Hotel union membership is also down from last year, Local 5 says. The total number of Local 5's dues-paying hotel workers -- 9,000 before Sept. 11 -- fell 15 percent in the month immediately after the attacks. Current membership is still down 7 percent to 8 percent, according to Local 5.

State government data confirms a decrease in jobs. The total hotel job count in Hawaii dropped 6.5 percent to 36,750 in April from 39,300 in April 2001, according to the Department of Labor and Industrial Relations.

"Sept. 11 offered the companies the opportunity to cut staff back much deeper" because of an initial steep drop in occupancy, Gill said. "It's been difficult to get them to bring the employment back."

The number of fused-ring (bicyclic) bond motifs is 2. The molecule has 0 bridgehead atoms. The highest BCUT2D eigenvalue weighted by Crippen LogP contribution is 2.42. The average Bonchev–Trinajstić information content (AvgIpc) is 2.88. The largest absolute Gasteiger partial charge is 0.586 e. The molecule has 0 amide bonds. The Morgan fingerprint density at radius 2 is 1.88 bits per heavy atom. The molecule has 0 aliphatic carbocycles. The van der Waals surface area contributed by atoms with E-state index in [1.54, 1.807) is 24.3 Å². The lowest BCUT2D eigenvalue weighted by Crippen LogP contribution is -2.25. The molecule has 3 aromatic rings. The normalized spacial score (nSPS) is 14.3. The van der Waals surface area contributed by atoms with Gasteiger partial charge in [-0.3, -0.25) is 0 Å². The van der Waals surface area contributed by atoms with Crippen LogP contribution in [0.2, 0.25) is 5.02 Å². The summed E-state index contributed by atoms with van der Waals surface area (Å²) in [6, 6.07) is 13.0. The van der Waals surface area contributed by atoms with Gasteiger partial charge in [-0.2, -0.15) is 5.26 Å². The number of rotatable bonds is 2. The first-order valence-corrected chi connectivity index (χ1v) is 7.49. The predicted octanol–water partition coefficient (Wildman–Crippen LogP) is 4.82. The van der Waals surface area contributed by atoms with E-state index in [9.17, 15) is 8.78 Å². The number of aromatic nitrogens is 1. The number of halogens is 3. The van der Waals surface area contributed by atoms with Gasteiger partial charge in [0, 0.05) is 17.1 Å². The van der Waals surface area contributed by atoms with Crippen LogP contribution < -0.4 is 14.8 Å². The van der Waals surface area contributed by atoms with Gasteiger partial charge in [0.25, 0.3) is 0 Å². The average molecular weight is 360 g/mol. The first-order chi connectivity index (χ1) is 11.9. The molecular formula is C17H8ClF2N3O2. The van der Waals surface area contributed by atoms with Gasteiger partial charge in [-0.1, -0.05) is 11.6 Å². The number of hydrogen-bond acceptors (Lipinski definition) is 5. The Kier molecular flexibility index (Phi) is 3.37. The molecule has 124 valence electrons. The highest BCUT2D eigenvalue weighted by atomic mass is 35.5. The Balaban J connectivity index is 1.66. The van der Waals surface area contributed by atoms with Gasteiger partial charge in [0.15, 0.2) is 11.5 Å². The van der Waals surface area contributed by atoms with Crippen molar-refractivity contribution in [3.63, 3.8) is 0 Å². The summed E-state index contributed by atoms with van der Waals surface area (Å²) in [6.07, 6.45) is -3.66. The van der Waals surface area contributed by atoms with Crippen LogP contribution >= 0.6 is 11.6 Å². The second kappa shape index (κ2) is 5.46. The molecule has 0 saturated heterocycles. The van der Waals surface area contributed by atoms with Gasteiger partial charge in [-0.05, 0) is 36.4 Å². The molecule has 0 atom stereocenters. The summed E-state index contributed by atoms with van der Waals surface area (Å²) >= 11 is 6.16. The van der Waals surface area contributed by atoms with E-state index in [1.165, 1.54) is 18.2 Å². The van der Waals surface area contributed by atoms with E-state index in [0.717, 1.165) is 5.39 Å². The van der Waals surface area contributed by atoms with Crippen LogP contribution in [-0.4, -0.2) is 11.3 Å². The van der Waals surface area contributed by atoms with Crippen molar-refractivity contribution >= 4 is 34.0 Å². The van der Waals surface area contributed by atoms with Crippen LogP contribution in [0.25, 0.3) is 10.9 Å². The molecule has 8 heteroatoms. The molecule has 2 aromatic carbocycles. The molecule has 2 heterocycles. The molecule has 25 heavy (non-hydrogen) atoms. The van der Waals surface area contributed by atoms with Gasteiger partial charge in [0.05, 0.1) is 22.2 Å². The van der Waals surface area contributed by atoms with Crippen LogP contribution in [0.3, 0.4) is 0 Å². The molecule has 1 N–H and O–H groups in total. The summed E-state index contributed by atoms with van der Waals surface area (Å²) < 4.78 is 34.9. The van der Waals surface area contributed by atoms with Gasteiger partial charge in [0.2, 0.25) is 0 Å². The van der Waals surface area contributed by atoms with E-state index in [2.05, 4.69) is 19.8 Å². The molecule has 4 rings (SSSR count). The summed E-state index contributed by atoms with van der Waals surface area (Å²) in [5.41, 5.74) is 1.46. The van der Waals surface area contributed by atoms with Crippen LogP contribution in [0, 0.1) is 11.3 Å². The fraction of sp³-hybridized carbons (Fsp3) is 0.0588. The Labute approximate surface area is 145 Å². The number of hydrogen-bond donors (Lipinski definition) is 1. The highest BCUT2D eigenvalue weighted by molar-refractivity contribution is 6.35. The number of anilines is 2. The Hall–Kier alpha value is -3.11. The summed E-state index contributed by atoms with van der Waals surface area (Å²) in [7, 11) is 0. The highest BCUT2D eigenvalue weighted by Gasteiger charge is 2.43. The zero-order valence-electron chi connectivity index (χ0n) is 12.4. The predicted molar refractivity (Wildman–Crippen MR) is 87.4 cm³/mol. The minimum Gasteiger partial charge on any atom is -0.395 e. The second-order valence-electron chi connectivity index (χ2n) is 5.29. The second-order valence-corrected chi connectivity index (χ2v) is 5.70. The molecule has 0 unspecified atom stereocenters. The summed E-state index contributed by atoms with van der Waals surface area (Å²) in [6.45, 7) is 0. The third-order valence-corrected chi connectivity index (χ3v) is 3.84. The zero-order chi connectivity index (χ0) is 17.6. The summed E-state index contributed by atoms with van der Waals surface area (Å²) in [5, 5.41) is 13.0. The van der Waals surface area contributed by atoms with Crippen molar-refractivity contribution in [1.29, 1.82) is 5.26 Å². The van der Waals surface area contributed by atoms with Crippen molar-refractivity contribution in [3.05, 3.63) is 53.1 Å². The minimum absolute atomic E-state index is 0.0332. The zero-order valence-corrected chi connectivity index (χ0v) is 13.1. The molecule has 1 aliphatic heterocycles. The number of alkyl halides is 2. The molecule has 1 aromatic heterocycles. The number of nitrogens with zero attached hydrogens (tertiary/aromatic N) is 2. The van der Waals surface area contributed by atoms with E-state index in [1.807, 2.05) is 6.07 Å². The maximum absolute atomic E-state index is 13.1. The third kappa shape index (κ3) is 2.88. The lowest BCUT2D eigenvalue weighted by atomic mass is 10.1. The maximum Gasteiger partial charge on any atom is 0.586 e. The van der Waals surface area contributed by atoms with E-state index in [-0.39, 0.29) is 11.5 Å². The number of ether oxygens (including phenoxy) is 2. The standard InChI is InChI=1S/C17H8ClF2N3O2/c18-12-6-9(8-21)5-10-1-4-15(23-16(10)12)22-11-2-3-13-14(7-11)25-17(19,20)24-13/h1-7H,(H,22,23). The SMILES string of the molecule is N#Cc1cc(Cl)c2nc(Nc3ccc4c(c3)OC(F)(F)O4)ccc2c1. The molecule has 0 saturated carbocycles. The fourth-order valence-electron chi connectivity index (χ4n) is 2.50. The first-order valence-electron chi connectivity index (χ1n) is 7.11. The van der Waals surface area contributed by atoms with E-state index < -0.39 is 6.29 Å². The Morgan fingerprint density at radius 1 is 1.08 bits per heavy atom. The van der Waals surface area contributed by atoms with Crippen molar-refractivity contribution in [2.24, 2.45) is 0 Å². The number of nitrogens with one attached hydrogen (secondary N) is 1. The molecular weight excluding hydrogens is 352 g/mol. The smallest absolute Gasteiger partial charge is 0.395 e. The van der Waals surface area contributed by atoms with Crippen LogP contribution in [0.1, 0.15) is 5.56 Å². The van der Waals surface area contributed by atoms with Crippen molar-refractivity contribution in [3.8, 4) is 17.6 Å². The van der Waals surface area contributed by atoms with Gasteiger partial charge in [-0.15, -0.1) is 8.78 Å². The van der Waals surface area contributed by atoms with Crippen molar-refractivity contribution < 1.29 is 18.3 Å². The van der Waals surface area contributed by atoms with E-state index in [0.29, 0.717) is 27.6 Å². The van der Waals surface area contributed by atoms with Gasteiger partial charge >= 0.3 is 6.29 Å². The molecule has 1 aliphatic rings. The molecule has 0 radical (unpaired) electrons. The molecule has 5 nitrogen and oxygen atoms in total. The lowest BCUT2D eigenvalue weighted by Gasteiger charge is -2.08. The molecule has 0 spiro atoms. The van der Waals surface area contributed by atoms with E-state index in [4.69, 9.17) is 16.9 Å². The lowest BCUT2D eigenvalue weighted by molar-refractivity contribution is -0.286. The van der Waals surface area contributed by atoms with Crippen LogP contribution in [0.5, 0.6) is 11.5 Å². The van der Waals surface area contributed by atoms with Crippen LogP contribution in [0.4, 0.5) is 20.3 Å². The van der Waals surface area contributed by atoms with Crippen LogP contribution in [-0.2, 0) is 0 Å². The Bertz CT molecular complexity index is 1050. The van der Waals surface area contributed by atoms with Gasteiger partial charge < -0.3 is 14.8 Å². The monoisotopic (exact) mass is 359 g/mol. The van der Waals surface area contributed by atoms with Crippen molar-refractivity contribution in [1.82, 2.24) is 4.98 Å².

That's untrue, said Keith Vieira, vice president and director of Hawaii operations for Starwood Hotels & Resorts Worldwide Inc.

"Our working hours are down a less percentage than our revenue," Vieira said. The firm's Sheraton properties have been particularly hit by drops in Japanese spending, he said. Sheraton's occupancy has been climbing back, but hasn't fully recovered.

Trends in working hours tend to lag occupancy movement, according to Robert Katz, a Honolulu attorney who negotiates with Local 5 on behalf of major hotel owners, including Hilton and Starwood. Hawaii hotels are cautious about rehiring because 2001 was a down year for tourism even before Sept. 11, and the hotels want to see a firm recovery. Occupancy is still way down from the banner tourism year set in 2000, Katz said.

"If Hawaii's tourism recovers, so will the work hours," Katz said.

Said Vieira: "We've been doing this a lot longer than Eric Gill has. ... We're fully committed to bringing back the workers."